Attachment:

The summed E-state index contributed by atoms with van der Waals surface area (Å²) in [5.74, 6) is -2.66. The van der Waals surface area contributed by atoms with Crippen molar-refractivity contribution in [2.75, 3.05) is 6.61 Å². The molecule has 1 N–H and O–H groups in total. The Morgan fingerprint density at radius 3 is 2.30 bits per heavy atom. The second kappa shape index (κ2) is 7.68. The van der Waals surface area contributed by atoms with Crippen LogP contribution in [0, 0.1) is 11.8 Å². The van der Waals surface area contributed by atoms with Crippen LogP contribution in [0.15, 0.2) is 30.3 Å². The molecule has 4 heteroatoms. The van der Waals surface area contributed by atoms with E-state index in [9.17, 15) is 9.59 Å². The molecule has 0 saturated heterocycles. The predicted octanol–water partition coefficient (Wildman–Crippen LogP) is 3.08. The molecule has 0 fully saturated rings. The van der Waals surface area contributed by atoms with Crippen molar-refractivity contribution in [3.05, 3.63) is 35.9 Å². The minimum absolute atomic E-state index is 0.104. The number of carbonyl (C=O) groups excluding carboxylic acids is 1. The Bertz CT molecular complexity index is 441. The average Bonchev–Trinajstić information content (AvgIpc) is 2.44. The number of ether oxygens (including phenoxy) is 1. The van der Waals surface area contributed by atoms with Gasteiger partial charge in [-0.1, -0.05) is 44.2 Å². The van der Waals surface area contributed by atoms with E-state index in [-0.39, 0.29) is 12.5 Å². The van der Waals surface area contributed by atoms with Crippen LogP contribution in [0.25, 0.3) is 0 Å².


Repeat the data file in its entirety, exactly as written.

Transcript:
The summed E-state index contributed by atoms with van der Waals surface area (Å²) in [5.74, 6) is -2.66. The van der Waals surface area contributed by atoms with Crippen molar-refractivity contribution in [2.75, 3.05) is 6.61 Å². The molecule has 1 N–H and O–H groups in total. The Morgan fingerprint density at radius 3 is 2.30 bits per heavy atom. The second kappa shape index (κ2) is 7.68. The van der Waals surface area contributed by atoms with Crippen LogP contribution in [0, 0.1) is 11.8 Å². The van der Waals surface area contributed by atoms with Crippen LogP contribution in [0.15, 0.2) is 30.3 Å². The molecule has 4 heteroatoms. The van der Waals surface area contributed by atoms with E-state index in [9.17, 15) is 9.59 Å². The molecule has 0 saturated heterocycles. The predicted octanol–water partition coefficient (Wildman–Crippen LogP) is 3.08. The molecule has 0 fully saturated rings. The van der Waals surface area contributed by atoms with Crippen molar-refractivity contribution in [3.05, 3.63) is 35.9 Å². The minimum absolute atomic E-state index is 0.104. The number of carbonyl (C=O) groups excluding carboxylic acids is 1. The Bertz CT molecular complexity index is 441. The average Bonchev–Trinajstić information content (AvgIpc) is 2.44. The number of ether oxygens (including phenoxy) is 1. The van der Waals surface area contributed by atoms with Gasteiger partial charge in [-0.1, -0.05) is 44.2 Å². The van der Waals surface area contributed by atoms with E-state index in [-0.39, 0.29) is 12.5 Å². The van der Waals surface area contributed by atoms with Crippen LogP contribution in [0.25, 0.3) is 0 Å².